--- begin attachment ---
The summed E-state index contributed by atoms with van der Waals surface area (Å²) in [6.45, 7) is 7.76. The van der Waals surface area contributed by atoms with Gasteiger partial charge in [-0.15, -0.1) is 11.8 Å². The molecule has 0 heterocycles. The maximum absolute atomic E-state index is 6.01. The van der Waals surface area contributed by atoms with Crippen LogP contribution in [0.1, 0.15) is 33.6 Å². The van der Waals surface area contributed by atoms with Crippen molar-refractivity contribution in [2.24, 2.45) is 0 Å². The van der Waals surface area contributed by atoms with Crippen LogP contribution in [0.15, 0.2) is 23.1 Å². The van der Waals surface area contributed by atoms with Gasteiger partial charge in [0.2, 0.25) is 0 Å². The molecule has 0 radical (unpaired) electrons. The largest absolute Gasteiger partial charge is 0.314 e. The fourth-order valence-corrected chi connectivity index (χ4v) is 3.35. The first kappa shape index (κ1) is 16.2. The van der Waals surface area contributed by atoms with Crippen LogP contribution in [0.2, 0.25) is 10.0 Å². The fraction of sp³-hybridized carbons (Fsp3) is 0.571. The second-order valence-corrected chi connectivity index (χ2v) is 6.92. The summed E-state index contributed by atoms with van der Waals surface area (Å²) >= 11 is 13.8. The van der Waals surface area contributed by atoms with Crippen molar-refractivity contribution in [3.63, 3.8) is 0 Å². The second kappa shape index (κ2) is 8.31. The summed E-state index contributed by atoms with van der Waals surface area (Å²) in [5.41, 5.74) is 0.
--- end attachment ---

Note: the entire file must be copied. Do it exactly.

The summed E-state index contributed by atoms with van der Waals surface area (Å²) in [6.45, 7) is 7.76. The van der Waals surface area contributed by atoms with Gasteiger partial charge in [-0.15, -0.1) is 11.8 Å². The molecule has 0 heterocycles. The maximum absolute atomic E-state index is 6.01. The van der Waals surface area contributed by atoms with Crippen LogP contribution in [0.1, 0.15) is 33.6 Å². The van der Waals surface area contributed by atoms with Crippen molar-refractivity contribution in [2.24, 2.45) is 0 Å². The van der Waals surface area contributed by atoms with Crippen LogP contribution in [0.15, 0.2) is 23.1 Å². The van der Waals surface area contributed by atoms with Gasteiger partial charge in [0.2, 0.25) is 0 Å². The molecule has 0 radical (unpaired) electrons. The largest absolute Gasteiger partial charge is 0.314 e. The fourth-order valence-corrected chi connectivity index (χ4v) is 3.35. The first kappa shape index (κ1) is 16.2. The van der Waals surface area contributed by atoms with Crippen LogP contribution in [0.2, 0.25) is 10.0 Å². The fraction of sp³-hybridized carbons (Fsp3) is 0.571. The second-order valence-corrected chi connectivity index (χ2v) is 6.92. The summed E-state index contributed by atoms with van der Waals surface area (Å²) >= 11 is 13.8. The van der Waals surface area contributed by atoms with Crippen molar-refractivity contribution in [3.63, 3.8) is 0 Å². The second kappa shape index (κ2) is 8.31. The summed E-state index contributed by atoms with van der Waals surface area (Å²) in [5.41, 5.74) is 0.